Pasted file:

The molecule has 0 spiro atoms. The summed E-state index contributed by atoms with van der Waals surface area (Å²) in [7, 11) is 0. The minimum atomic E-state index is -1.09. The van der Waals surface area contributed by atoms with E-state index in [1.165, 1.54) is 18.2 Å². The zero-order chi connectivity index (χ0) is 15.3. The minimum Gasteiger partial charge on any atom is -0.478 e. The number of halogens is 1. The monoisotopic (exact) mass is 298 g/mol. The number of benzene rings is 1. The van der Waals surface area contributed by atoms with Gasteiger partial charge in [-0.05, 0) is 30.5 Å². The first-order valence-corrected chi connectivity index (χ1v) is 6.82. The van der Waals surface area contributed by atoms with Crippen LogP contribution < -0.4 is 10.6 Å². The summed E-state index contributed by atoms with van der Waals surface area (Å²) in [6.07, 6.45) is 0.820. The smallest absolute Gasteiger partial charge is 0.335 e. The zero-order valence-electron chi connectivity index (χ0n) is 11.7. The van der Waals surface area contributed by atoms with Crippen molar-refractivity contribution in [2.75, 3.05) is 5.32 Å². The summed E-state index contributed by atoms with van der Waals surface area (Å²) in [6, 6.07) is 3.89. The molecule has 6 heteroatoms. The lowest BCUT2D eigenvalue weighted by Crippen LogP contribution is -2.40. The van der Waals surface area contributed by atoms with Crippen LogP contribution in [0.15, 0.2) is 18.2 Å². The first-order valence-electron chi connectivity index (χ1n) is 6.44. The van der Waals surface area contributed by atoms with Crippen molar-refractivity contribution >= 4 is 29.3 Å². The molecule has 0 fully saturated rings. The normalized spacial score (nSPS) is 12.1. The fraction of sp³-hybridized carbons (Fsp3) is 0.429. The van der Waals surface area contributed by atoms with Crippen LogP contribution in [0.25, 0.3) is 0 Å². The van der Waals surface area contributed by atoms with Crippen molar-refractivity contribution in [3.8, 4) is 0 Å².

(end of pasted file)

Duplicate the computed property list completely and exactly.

The molecule has 0 spiro atoms. The summed E-state index contributed by atoms with van der Waals surface area (Å²) in [7, 11) is 0. The minimum atomic E-state index is -1.09. The van der Waals surface area contributed by atoms with E-state index in [1.165, 1.54) is 18.2 Å². The zero-order chi connectivity index (χ0) is 15.3. The minimum Gasteiger partial charge on any atom is -0.478 e. The number of halogens is 1. The monoisotopic (exact) mass is 298 g/mol. The number of benzene rings is 1. The van der Waals surface area contributed by atoms with Gasteiger partial charge in [-0.05, 0) is 30.5 Å². The first-order valence-corrected chi connectivity index (χ1v) is 6.82. The van der Waals surface area contributed by atoms with Crippen LogP contribution < -0.4 is 10.6 Å². The summed E-state index contributed by atoms with van der Waals surface area (Å²) in [6.07, 6.45) is 0.820. The smallest absolute Gasteiger partial charge is 0.335 e. The zero-order valence-electron chi connectivity index (χ0n) is 11.7. The van der Waals surface area contributed by atoms with Crippen molar-refractivity contribution in [2.75, 3.05) is 5.32 Å². The summed E-state index contributed by atoms with van der Waals surface area (Å²) in [6, 6.07) is 3.89. The molecule has 6 heteroatoms. The lowest BCUT2D eigenvalue weighted by Crippen LogP contribution is -2.40. The van der Waals surface area contributed by atoms with Crippen LogP contribution in [0.15, 0.2) is 18.2 Å². The first-order valence-electron chi connectivity index (χ1n) is 6.44. The van der Waals surface area contributed by atoms with Crippen molar-refractivity contribution >= 4 is 29.3 Å². The molecule has 0 fully saturated rings. The normalized spacial score (nSPS) is 12.1. The fraction of sp³-hybridized carbons (Fsp3) is 0.429. The van der Waals surface area contributed by atoms with Crippen LogP contribution in [0.25, 0.3) is 0 Å². The van der Waals surface area contributed by atoms with Crippen molar-refractivity contribution in [3.8, 4) is 0 Å².